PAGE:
Ing Ind - Inf (Mag.)(ord. 270) - BV (479) MANAGEMENT ENGINEERING - INGEGNERIA GESTIONALE
051112 - INTRODUCTORY ECONOMETRICS
This course covers empirical strategies aimed at answering economic research questions. The course illustrates several applied econometric models, and develops the skills needed to plan and carry on empirical research projects. Since most applied economic research examines questions with direct policy or managerial implications, this course will clarify the difference between correlation and causal links. Purely predictive methods, grounded in correlation and regression analysis will be presented and compared with alternative estimation techniques (such as instrumental variables) more focused on the analysis of causal effects. The goal of the course is to provide valuable econometric tools for students majoring in several fields, from micro/macro/international/industrial economics to finance, and management.
The course fits into the overall program curriculum pursuing some of the defined general learning goals. In particular, the course contributes to the development of the following capabilities:
Identify trends, technologies and key methodologies in a specific domain (specialization streams)
Design solutions applying a scientific and engineering approach (Analysis, Learning, Reasoning, and Modeling capability deriving from a solid and rigorous multidisciplinary background) to face problems and opportunities in a business and industrial environment
Risultati di apprendimento attesi
With respect to the first learning goal, at the end of the course students will be able to:
Understand in depth the key aspects of the linear regression model and the relevance of the underlying standard assumptions
Understand the variants of the linear regression model to be used when the standard assumptions do not hold
Understand why the linear regression model is not appropriate when the dependent variable is discrete, truncated or censored and which are the appropriate models to be used in those cases
With respect to the second learning goal, at the end of the course students will be able to:
Select the appropriate econometric model to be applied in practical economic situations.
Interpret the output of econometric packages implementing econometric models
Test the validity of the underlying assumptions for each model
Use econometric models to support economic decisions
The agenda includes regression, instrumental variables, differences-in-differences, probit, logit, tobit, survival analysis. One of the goals is to equip students with working knowledge of the tools of probability and statistics, skills in data handling and statistical programming, and an understanding of the models and methods of applied econometrics. To this aim, problem sets with both analytical and computer-exercise components will be a relevant part of the course. The cases will be illustrated and discussed using the open source econometric package Gretl (gretl.sourceforge.net).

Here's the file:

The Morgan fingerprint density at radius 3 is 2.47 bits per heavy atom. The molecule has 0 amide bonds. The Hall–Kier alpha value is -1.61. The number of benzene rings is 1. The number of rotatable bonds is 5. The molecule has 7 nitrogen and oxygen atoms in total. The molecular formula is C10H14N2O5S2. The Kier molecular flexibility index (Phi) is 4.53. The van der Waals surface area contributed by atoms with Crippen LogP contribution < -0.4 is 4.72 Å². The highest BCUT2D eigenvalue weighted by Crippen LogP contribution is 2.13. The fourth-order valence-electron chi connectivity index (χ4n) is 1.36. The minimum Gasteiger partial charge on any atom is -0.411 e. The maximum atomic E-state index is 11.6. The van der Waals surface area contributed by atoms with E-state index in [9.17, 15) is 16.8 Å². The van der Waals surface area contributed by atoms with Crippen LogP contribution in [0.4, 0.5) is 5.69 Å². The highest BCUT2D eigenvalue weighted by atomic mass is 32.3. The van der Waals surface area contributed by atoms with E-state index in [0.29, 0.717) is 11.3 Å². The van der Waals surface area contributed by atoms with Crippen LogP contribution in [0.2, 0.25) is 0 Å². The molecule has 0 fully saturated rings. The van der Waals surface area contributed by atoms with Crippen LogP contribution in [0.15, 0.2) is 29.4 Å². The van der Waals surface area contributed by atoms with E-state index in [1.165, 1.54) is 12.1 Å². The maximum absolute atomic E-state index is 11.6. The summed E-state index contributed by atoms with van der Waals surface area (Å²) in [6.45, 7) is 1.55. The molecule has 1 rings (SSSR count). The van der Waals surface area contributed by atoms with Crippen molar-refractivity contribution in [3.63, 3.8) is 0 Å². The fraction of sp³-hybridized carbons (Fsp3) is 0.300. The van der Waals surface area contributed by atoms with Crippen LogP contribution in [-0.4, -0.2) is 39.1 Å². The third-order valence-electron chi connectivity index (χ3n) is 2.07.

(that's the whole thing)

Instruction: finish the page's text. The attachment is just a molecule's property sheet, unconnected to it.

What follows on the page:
0. Basics refresher: estimation and testing theory, matrix algebra
1. The linear multiple regression model under standard assumptions: estimation through Ordinary Least Squares, reading and interpreting the regression output, using the model for prediction.
2. Checking assumptions of the regression model: functional form, multicollinearity, heteroskedasticity, autocorrelation, non-normality
3. Using the model to investigate causal relationships: omitted variables, endogenous regressors and the method of instrumental variables
4. Using the model to analyze the effectiveness of policies and managerial choice: the differences-in-differences method
5. Analysis of binary variables (probit and logit models)
6. Analysis of categorical variables (multinomial logit models)
7. Analysis of ordinal variables (ordered probit models)
8. Analysis of count variables (Poisson regression)
9. Analysis of truncated and censored variables (Tobit models)
10. Analysis of durations (survival model
Students should be familiar with basic concepts in probability, statistics and matrix algebra. To be self contained, the course includes a brief refresher, just in case.
Modalità di valutazione
(i) Written exam (80 minutes, weight 60%). The written exam is based on two exercises (the first is on the topics 1 to 4 illustrated above; the second is on the topics 5 to 10). The main purpose of the written exam is to assess the achievement of the second learning goal and the associated learning objectives (ability to select the appropriate model to answer research questions, to read the output of econometric packages, to perfom the appropriate tests, to use the models to support economic decisions)
(ii) Oral exam (15 minutes, weight 40%). The main purpose of the oral exam is to assess the achievement of the first learning goal and the associated learning objectives (understanding of the main theoretical aspects of econometric models). The oral exam has to be taken after the written exam, not necessarily in the same call.
(iii) Non-compulsory team project work (2 students): a paper about 10/15 pages long, where some of the techniques illustrated in the course is applied to a real problem; the paper has to be illustrated in a 30 minutes presentation, possibly via skype; the project work may increase the final mark by at most 2/30. The project work gives you the opportunity to get an hands-on perspective on the discipline. Highly recommended if you plan to include econometric models in your final thesis, or if you think that a deep understanding of statistics in general and econometrics in particular is a valuable asset for your future.